The following radionuclides have been identified as important for source security by the US Nuclear Regulatory Commission and the US Department of Energy: actinium-227,americium-241,americium-241/beryllium, californium-252, cobalt-60, curium-244,cesium-137, gadolinium-153, iridium-192, plutonium-238, plutonium-239/beryllium, polonium-210, promethium-147, radium-226, selenium-75, strontium-90, thorium-228, thorium-229, thulium-170, and ytterbium-169.   The ICRP should develop dose coefficients for each of these radionuclides, including those that emit neutrons. 


9. Page 38, lines 1335 to1338: this section of the draft report (section 1.8) should refer the reader to section 6.3.3 of the draft report (page 119, line 4241) for the ICRP reference that provides the rationale for using 5 micron AMAD as a default particle size for occupational settings.  It is recommended that section 6.3.3 provide statistical    distribution data for the 5 micron AMAD default value, explain why it was chosen for occupational settings, and why alternative default values (e.g. 1 micron AMAD) are used for environmental settings.


10. Page 41, line 1438: the committed effective dose (E(50)) does not indicate how to include dose from radionuclides absorbed through the skin.  This equation would be correct if the inhalation dose coefficients (ej,inh) for the applicable isotopes were adjusted (scaled) to account for the additional uptake through the skin.  Page 46, lines 1639 to 1640 identifies absorption and wounds as routes of uptake, but the remainder of the draft report provides little information on how the ICRP recommends accounting for it.  It is recommended that section 3.4 (pages 84 to 86, lines 2900 to 2991) should be expanded to provide information on assessing uptakes from skin absorption.  


11. Page 41, lines 1456 to 1462: the calculation of DAC is inconsistent with the definition of DAC on page 10, line 282 and the explanation of protection quantities on page 26, line 860, in that it uses a different breathing rate value.  Specifically, it is unclear why the DAC is defined for the Reference Worker (breathing rate of 1.2 m3h-1), but then calculated with a sex-averaged breathing rate (1.1 m3h-1).  Also, from these sections of the draft report, it is unclear when a sex-averaged breathing rate should be used.  It should clearly state whether default values associated with the Reference Worker incorporate the sex-averaging concept.  Also, it is recommended that the draft report provide additional information on Reference Person and Reference Worker and state under what circumstances each concept is applied.


12. Pages 52 to 62, lines 1822 to 2173: most of the experimental results obtained to derive particle retention and transport through the respiratory tract regions involved use of materials that are either of much lower density (e.g. polystyrene (1.05 g cm-3) and teflon (2.13 g cm-3)) or much higher density (e.g. gold (19.3 g cm-3)) than the average particle density assumed for aerosols in the Reference Worker exposure scenario (e.g. 3.00 g cm-3 per footnote “b” (lines 1785 to1788)). The draft report should explain how these experimental results were extrapolated to reflect an average density of 3.00.  Also, there should be an explanation of the shape factor used in experiments and the rationale for selection of a default shape factor of 1.5.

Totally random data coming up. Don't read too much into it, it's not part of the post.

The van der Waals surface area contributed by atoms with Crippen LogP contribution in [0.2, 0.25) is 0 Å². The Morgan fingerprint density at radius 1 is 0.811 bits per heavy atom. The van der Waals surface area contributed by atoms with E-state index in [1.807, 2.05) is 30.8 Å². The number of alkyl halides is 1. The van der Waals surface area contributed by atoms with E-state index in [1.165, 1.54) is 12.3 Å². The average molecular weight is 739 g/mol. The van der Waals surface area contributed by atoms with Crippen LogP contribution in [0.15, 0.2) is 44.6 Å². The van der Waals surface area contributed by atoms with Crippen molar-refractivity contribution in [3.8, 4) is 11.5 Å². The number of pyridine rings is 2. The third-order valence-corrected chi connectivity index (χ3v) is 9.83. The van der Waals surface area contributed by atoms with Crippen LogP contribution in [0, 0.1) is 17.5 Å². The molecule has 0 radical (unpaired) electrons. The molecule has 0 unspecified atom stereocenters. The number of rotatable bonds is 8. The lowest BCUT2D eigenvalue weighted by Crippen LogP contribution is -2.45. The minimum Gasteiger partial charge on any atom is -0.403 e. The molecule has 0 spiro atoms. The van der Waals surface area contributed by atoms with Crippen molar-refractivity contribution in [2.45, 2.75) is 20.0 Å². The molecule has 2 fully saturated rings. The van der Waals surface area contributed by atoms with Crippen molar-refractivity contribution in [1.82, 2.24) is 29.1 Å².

13. Page 116, lines 4102 to 4140: a dose of 1 mSv is recommended as a level for licensees to consider taking more accurate dose assessments using site-specific data on aerosol characteristics.  It is recognized that dose coefficients with default parameters are intended to serve most occupational situations and all initial assessments, and that more refined assessments are appropriate to reduce uncertainties when there is the potential for elevated worker exposures.  However, the use of a prescriptive value such as 1 mSv is not recommended because licensees need flexibility for establishing their own dose level for more detailed assessments that are based on knowledge of their radiation safety program.  It is recommended that the numerical value of 1 mSv be replaced with a qualitative statement, such as “a significant fraction of the applicable radiation protection limits.”


14. Page 117, lines 4175 to 4177: a reference is made to the use of intake retention fraction tables, but there is insufficient detail about these tables throughout the draft report.  The draft report should state whether the ICRP plans to publish this information in future reports.

15.  Page 140: not all of the referenced documents are included in the Reference Section (e.g., Gerber and Thomas (1992) on page 97, line 3359; and Strom (2003) on page 118, line 4198).